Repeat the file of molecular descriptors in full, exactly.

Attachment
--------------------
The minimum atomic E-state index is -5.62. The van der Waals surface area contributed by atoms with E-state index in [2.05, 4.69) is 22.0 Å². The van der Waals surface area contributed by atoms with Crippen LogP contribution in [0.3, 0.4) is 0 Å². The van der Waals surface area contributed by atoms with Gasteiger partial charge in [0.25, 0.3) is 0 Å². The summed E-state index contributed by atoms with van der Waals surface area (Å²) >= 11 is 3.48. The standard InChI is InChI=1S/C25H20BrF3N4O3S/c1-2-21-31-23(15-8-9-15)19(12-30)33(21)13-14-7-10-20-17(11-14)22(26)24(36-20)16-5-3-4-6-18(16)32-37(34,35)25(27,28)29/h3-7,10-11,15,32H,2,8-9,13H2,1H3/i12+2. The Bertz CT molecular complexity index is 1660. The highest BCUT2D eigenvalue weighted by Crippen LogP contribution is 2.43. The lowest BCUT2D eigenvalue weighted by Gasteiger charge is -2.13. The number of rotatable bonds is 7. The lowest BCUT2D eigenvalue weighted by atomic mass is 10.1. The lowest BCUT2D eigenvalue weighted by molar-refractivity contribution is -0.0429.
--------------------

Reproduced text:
The minimum atomic E-state index is -5.62. The van der Waals surface area contributed by atoms with E-state index in [2.05, 4.69) is 22.0 Å². The van der Waals surface area contributed by atoms with Crippen LogP contribution in [0.3, 0.4) is 0 Å². The van der Waals surface area contributed by atoms with Gasteiger partial charge in [0.25, 0.3) is 0 Å². The summed E-state index contributed by atoms with van der Waals surface area (Å²) >= 11 is 3.48. The standard InChI is InChI=1S/C25H20BrF3N4O3S/c1-2-21-31-23(15-8-9-15)19(12-30)33(21)13-14-7-10-20-17(11-14)22(26)24(36-20)16-5-3-4-6-18(16)32-37(34,35)25(27,28)29/h3-7,10-11,15,32H,2,8-9,13H2,1H3/i12+2. The Bertz CT molecular complexity index is 1660. The highest BCUT2D eigenvalue weighted by Crippen LogP contribution is 2.43. The lowest BCUT2D eigenvalue weighted by Gasteiger charge is -2.13. The number of rotatable bonds is 7. The lowest BCUT2D eigenvalue weighted by atomic mass is 10.1. The lowest BCUT2D eigenvalue weighted by molar-refractivity contribution is -0.0429.